“Is OLED dead?” is a question the TV industry has faced for years – first as a response to the panel technology’s initial production problems and high prices, both of which it confidently overcame.
But now it rears its head again within a new context. With OLED’s issues well known and the evolutions in OLED TV arguably modest over the past couple of years, it does beg the question: has OLED anything left to give? And will it soon succumb to a next-gen technology?
Where's OLED going?
Understatement of the year: OLED technology has left an indelible mark on the TV industry. In recent years it’s set the benchmark for premium sets, offering deeper blacks and wider viewing angles than LCDs ever have, as well as class-leading colour reproduction – and all in the thinnest sets on the market. An OLED panel’s self-emissive ability to light each pixel individually, meaning a bright white pixel can sit next to a black one without either impacting the other, has largely eradicated the light bleeding (or haloing) common in LCDs, too.
Look at industry awards, including our own, over the past few years and many of those awarded to premium sets have deservedly gone to OLEDs.
The technology has some well-known issues, of course, which the industry has both come to terms with and taken swipes at. OLEDs are only capable of around half of the peak brightness of the very brightest LCDs, for example. Indeed, the South Korean contrast ratio war wages on, with LG’s OLEDs digging up the blackest blacks, and Samsung’s QLED LCDs capable of the brightest whites and colours. Both are considered vital for getting the best out of HDR content, so if OLED has indeed reached its peak luminance limit, as is widely thought, where does it go from here?
As has been the reoccurring talk of TV town, OLED screens are susceptible to image retention and – worse – burn-in. It’s a thing, it happens, it is one of OLED’s flaws. However, realistically, unless owners are putting their OLED TVs through extreme usage or are displaying static images on them for very long periods of time, that issue shouldn’t materialise. We've never experienced the issue on any of our test samples, even those we've kept on a long term basis.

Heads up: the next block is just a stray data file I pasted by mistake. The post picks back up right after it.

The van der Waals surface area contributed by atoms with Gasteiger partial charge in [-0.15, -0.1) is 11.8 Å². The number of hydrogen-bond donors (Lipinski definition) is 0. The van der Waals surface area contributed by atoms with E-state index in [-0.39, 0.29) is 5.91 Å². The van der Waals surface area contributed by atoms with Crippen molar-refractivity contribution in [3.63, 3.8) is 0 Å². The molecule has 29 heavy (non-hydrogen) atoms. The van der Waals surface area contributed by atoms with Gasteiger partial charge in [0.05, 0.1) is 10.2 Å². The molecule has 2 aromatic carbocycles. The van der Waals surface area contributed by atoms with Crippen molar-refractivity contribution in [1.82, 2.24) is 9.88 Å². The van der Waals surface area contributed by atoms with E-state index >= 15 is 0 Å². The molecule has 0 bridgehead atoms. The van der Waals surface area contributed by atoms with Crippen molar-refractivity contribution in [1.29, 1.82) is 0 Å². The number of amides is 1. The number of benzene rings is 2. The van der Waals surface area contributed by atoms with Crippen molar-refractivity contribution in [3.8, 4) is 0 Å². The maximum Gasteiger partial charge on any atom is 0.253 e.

Then there’s the current expense and difficulty surrounding production of larger OLED screens such as 75in and 88in sizes.
While OLED essentially delivers everything LCD cannot, it’s far from perfect then.
Still, for now and, we expect, many years to come, OLED is going nowhere. In fact, its popularity will probably grow, in the short term at least, as a) we see smaller (48in) sets on shelves for the first time, and b) mass production capacity of Inkjet-printed (IJP) OLED display technology significantly increases, as is forecast.
OLED’s most likely fate is that its reign as ‘the best’ will eventually come to an end as it takes a backseat to a newer premium technology, and even then it could well go on to adopt the more affordable share of the market that LCDs occupy now.
What’s the future? MicroLED and QD-OLED
So what is this OLED killer we speak of; this better technology around the corner? The likely champion looks to be a new self-emissive technology called MicroLED, which essentially promises the benefits of OLED and QLED/LCD combined, and then some: perfect contrast and colour control, four or five times the brightness of OLED, greater power efficiency and ultra-thin construction. Ideal, right? Right.
But in reality MicroLED in mass form is likely some way off and will be very, very expensive – we’re talking multiple times more than a flagship OLED or QLED – when it does arrive. At the moment, only Samsung and Sony have massive MicroLED displays available to consumers, The Wall and Crystal LED TVs respectively. And no, you don’t want to know how many hundreds of thousands they cost.
Then there’s Samsung’s $11bn QD-OLED project, which could lead to a more viable OLED and QLED rival to fill the gap before MicroLED becomes accessible. Despite pooh-poohing OLED at every opportunity and heralding QLED, Samsung looks to be ripping up its own rulebook to create a QLED-OLED hybrid. (And it’s not the only one, as Chinese manufacturer TCL is also committing itself to a hybrid Quantum Dot OLED display called ‘H-QLED’.)
Expected in (although far from confirmed for) 2021, the hybrid would marry the quantum dot technology of QLED with the organic light-emitting diode panel design of OLED, using blue OLEDs as a backlight source, with both red and green quantum dots printed over the top of the blue OLED layer. The result? The dark depth of OLED and colour volume and brightness of QLED. QD-OLEDs will supposedly have a more simplified (and therefore lower cost) production compared to OLED, too, owing to the fact their make-up would comprise fewer panel and colour filter system layers. Now this sounds promising.
The future as we estimate it here may not be imminent – 2020's TV landscape will probably look broadly similar to, although naturally a little improved over, this year's, with Samsung in one camp and LG, Sony and Panasonic in another continuing to lock horns over their next-gen QLED and OLED TVs respectively. Look beyond 2020, and perhaps even 2021, though, and the future of TV looks very bright indeed. Literally.